“The number of New Jerseyans without health insurance decreased by more than 11 percent or by 147,000 individuals, the second largest reduction in the nation between 2007 and 2008, Gov. Jon Corzine said Monday.

At the same time, the number of uninsured in the United States rose by 1.5 percent, according to a U.S. Census report on the income, poverty and health insurance coverage nationwide in 2008.

Corzine credited what he described as aggressive initiatives aimed at enrolling the uninsured for the declining New Jersey rate. He also credited the decrease to the landmark New Jersey Health Care Reform Act of 2008 that he signed into law in July, which expanded health insurance eligibility and provided more access to affordable health insurance for children.

“Families cannot build a strong economic future for their children without stable, secure and affordable health insurance and that is what our administration has been working to accomplish,” Corzine said.


“In New Jersey, we are setting the national standard to ensure our families have secure and affordable health care and our children have a healthy start in life. We have ramped up our enrollment efforts and worked fervently by expanding NJ FamilyCare to include a child mandate. We said, ‘No,’ to the Bush administration when it tried to cut 10,000 kids out of New Jersey’s Family Care Program and we have implemented a new Express Lane option to reach and enroll every eligible child. Providing access to affordable health insurance and expanding eligibility has and will continue to be a priority of my Administration.”…”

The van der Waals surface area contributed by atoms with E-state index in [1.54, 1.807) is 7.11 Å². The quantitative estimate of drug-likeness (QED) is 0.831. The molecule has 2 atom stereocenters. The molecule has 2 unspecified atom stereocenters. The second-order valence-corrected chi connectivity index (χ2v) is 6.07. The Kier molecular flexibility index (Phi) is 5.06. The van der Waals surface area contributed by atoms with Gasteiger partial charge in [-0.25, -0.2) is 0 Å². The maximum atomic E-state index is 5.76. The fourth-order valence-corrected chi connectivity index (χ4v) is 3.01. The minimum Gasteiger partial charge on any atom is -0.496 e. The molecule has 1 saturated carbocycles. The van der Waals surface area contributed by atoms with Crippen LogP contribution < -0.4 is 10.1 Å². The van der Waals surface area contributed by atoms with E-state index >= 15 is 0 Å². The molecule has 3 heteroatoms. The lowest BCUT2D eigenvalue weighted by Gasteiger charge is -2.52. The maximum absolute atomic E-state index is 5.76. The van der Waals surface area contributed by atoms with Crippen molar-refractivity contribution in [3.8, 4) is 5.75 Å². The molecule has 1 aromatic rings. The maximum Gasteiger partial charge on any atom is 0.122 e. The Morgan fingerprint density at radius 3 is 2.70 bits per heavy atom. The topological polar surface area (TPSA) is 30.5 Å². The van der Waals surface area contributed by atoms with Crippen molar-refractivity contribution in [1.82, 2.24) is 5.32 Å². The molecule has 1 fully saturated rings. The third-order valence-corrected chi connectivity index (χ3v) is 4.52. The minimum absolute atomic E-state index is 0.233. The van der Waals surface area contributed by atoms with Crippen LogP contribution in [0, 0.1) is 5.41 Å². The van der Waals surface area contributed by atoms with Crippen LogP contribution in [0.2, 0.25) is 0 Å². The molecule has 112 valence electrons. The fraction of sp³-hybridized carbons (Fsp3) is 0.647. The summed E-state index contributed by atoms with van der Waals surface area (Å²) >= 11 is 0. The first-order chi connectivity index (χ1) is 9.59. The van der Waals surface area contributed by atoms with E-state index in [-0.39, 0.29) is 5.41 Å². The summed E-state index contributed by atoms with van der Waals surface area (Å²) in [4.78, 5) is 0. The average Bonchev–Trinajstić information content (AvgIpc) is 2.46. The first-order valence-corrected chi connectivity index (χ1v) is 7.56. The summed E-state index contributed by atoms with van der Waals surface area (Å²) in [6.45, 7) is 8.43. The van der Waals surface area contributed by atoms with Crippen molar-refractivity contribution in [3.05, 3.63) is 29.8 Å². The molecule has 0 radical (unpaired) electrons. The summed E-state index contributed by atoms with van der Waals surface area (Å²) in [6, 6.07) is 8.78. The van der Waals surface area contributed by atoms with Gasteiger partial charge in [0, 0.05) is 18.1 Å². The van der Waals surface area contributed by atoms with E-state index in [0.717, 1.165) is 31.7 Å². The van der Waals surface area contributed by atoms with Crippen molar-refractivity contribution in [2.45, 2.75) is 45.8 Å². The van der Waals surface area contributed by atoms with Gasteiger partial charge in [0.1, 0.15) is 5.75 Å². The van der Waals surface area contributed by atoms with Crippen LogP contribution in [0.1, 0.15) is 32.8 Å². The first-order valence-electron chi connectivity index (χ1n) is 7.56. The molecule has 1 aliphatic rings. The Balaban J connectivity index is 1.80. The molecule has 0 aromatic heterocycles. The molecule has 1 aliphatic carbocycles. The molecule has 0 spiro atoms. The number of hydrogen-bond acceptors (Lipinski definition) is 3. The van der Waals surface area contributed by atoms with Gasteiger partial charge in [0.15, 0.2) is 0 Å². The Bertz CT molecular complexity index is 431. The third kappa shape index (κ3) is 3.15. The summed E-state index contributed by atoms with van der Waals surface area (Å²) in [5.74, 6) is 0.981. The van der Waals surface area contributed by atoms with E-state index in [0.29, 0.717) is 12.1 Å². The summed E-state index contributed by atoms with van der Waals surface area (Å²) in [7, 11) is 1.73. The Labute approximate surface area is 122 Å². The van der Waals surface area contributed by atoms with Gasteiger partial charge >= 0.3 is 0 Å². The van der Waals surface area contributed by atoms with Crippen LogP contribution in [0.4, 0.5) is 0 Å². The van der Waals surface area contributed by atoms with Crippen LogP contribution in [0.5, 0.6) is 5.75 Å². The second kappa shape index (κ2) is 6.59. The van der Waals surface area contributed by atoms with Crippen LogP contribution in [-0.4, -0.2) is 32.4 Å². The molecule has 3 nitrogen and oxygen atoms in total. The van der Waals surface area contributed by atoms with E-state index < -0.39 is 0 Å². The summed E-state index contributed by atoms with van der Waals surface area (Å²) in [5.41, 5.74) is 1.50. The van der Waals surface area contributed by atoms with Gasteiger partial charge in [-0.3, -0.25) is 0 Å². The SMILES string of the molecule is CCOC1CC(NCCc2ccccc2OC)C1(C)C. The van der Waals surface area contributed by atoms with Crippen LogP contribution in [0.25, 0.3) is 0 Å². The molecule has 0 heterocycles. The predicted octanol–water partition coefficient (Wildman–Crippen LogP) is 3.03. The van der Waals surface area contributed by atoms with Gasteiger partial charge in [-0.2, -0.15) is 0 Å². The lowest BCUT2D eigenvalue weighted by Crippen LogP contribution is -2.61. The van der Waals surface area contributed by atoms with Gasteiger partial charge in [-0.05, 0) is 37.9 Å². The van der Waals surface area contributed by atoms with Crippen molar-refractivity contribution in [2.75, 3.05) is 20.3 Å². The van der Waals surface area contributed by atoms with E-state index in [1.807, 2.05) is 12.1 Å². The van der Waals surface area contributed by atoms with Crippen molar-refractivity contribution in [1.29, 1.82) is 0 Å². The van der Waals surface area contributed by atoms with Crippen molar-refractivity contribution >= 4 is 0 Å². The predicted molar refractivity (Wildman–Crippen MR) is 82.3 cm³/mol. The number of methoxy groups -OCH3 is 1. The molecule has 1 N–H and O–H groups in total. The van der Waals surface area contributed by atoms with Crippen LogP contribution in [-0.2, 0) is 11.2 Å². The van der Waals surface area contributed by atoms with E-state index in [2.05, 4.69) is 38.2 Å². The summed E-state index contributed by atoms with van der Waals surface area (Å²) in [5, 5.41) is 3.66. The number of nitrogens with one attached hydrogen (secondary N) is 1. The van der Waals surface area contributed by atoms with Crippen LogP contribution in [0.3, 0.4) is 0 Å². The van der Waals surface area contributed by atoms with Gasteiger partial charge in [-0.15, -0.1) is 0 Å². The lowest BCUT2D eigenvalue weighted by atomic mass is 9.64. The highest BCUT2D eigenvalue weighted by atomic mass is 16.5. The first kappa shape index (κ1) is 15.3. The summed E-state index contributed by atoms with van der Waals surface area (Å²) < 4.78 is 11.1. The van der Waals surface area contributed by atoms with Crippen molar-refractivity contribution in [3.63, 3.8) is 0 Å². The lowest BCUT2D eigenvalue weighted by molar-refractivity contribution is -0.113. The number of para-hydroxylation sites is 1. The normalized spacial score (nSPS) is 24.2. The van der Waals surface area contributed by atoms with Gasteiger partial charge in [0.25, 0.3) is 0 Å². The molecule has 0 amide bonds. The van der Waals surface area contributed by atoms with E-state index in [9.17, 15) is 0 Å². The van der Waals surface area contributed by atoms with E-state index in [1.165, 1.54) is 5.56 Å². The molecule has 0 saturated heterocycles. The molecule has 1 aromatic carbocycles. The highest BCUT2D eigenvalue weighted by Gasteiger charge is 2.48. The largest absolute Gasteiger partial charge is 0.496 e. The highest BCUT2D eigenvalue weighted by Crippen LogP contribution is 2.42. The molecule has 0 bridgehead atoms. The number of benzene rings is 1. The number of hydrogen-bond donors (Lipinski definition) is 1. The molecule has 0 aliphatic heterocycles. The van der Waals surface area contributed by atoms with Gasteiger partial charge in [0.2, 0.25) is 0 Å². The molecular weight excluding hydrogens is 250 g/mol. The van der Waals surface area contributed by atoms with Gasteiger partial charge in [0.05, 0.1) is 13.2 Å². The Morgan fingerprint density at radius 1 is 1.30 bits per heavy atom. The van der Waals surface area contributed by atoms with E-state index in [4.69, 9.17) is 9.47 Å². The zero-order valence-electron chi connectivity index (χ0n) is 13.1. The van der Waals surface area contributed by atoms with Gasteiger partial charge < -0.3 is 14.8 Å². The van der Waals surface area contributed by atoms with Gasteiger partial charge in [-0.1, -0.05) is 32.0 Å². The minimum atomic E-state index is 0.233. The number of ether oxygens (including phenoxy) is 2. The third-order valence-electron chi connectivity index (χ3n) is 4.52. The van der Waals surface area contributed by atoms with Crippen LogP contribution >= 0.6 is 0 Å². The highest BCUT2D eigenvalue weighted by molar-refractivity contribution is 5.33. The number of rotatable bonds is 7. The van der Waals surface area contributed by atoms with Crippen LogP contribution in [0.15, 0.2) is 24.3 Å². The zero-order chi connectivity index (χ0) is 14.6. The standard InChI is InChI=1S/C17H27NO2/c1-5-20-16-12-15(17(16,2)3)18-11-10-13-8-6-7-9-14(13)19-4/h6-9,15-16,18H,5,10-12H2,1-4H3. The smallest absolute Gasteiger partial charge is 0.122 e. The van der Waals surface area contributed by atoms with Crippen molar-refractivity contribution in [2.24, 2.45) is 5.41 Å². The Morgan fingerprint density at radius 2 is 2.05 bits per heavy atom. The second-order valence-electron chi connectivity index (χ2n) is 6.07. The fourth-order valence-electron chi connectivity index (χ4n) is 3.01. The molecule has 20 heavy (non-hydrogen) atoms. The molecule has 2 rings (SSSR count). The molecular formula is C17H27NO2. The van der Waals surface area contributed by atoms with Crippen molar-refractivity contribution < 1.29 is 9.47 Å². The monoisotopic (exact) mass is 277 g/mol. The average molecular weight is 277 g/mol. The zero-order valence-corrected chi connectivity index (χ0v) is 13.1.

Read more >>> Here

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Filed under Gov. Jon Corzine, health insurance, low-cost, New Jersey, New Jersey Newsroom, NJ FamilyCare, poverty level, Tom Hester

President Obama’s Weekly Address: 8/08/09

President Barack Obama calls health insurance reform critical to our nations long-term economic strength and dispels the outlandish rumors being promoted by those who are defending the status-quo

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Filed under economic strength, health insurance, health care reform, President Obama, weekly address

President Obama’s Weekly Address: 7/25/09

Health Insurance Reform, Small Business and Your Questions

The President discusses a key factor that has been considered in the development of the health insurance reform proposals that are being considered: the impact of reform on small business. Go to WhiteHouse.gov to read a new Council of Economic Advisers report and give your feedback. July 25, 2009.

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Filed under Council of Economic Advisers, health insurance, health care reform, President Obama, small businesses, weekly address, Whitehouse.gov

President Obama’s Weekly Address: 7/18/09

The President calls on Congress to seize this opportunity one that may not come again for decades and finally pass health care reform: Its about every family unable to keep up with soaring out of pocket costs and premiums rising three times faster than wages. Every worker afraid of losing health insurance if they lose their job, or change jobs. Everyone whos worried that they may not be able to get insurance or change insurance if someone in their family has a pre-existing condition July 18, 2009.

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Filed under health insurance, health care reform, President Obama, weekly address